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Correspondent Louise Batchelor at the GM conference
"The most likely conclusion is a forum on the future of GM food"
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Wednesday, 1 March, 2000, 07:37 GMT
GM crops debate call
GM crops
There are concerns over the introduction of GM crops
There are calls for an urgent debate on genetically modified crops after a disclosure that some seed could be approved for sale.

Rural Affairs Minister Ross Finnie is about to approve genetically modified maize seed for commercial sale in Scotland and Green MSP Robin Harper wants the matter to be debated by the Scottish Parliament.

The minister has the power to approve the placing of a GM seed on a national list - the first regulatory hurdle before seeds can be grown commercially.

Robin Harper
Robin Harper: Debate call
Mr Harper says that public concern over the issue merits a full debate by MSPs, and he is accusing the Executive of trying to ignore the issue.

Mr Harper said: "It's high time the Scottish Executive allowed the Scottish Parliament to start taking an active role in decisions over the future of GM crops and GM food in Scotland.

"GM issues are important to the public and are devolved to the Scottish Parliament but the Lab-Lib administration have been keeping their heads down, blocking my successive motions for a full debate on GM and just towing Tony Blair's line.

"I'm now calling for an urgent debate in parliament on the issue of GM seed approval and calling for a full debate on farm-scale trials of GM crops.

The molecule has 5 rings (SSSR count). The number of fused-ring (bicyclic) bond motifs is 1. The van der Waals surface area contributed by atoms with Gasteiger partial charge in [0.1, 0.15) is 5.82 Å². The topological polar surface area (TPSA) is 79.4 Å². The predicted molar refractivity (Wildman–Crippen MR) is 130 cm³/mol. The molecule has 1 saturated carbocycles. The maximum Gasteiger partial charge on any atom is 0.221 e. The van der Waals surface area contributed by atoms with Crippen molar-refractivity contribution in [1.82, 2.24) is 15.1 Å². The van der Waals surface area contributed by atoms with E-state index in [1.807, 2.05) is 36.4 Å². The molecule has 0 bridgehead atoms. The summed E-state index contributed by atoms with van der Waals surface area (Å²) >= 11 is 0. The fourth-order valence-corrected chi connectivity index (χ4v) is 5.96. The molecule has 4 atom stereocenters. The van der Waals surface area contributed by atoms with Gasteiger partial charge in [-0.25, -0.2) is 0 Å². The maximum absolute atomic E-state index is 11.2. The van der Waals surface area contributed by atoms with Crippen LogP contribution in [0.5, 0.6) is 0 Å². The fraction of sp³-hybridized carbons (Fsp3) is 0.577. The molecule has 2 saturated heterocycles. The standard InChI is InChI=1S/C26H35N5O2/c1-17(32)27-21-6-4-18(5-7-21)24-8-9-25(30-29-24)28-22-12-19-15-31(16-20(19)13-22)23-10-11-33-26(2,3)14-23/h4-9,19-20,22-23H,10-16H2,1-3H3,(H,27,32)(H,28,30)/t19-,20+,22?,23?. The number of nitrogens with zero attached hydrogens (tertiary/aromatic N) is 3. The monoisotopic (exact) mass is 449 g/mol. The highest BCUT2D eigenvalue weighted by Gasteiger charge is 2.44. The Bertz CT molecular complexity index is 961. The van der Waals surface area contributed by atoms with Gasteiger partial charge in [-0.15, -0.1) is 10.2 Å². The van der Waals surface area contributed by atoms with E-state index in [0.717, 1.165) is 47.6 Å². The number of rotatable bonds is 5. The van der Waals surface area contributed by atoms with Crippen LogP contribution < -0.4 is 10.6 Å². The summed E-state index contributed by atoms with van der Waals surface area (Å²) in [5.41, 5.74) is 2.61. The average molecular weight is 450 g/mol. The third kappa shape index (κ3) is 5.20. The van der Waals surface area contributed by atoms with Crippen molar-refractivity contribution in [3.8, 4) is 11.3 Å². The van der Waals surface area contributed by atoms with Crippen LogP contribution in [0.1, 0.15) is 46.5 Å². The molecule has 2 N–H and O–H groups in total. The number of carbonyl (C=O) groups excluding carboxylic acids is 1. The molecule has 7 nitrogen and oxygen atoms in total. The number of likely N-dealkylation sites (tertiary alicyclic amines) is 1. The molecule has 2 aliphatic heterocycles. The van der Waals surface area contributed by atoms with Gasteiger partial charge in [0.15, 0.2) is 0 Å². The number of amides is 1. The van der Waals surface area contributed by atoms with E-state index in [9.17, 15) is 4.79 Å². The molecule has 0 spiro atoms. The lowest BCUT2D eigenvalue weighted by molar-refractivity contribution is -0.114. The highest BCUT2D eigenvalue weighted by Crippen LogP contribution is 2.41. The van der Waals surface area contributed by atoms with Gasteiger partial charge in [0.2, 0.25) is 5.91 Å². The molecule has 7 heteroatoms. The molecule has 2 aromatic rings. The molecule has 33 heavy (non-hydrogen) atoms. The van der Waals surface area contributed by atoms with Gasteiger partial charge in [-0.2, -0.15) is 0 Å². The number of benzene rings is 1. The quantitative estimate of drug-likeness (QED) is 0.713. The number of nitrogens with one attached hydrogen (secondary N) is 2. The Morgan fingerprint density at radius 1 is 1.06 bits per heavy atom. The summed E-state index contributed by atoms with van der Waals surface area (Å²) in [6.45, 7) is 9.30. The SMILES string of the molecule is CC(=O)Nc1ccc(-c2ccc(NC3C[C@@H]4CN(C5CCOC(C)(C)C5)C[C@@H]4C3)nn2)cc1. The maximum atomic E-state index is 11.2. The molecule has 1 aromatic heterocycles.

'Harm' potential

"I hope the rural affairs committee will be able to have a say on GM seeds as the Welsh rural affairs committee have been given by their minister.

"To approve genetically modified seeds for sale is completely jumping the gun and makes a mockery of Tony Blair's claim at the weekend that his government is not promoting GM technology over and above environmental concerns."

Prime Minister Tony Blair said at the weekend that he acknowledged there was "potential for harm" in GM crops.

Speaking at a GM food conference in Edinburgh, Cabinet Office Minister Mo Mowlam denied this was inconsistent with previous government policy.

The international conference on genetically modified foods is due to end on Wednesday, after which the chairman Sir John Krebs will draw up conclusions.

But anti-GM organisations have claimed the OECD conference was unrepresentative of public feeling.
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See also:

28 Feb 00 |  UK Politics
Mowlam defends GM policy
27 Feb 00 |  UK Politics
Blair shifts on GM food
06 Apr 99 |  Food under the microscope
Genetically-modified Q&A
06 Apr 99 |  Food under the microscope
GM food: A political hot potato
17 Feb 00 |  Sci/Tech
Farmers 'abandon GM crops'
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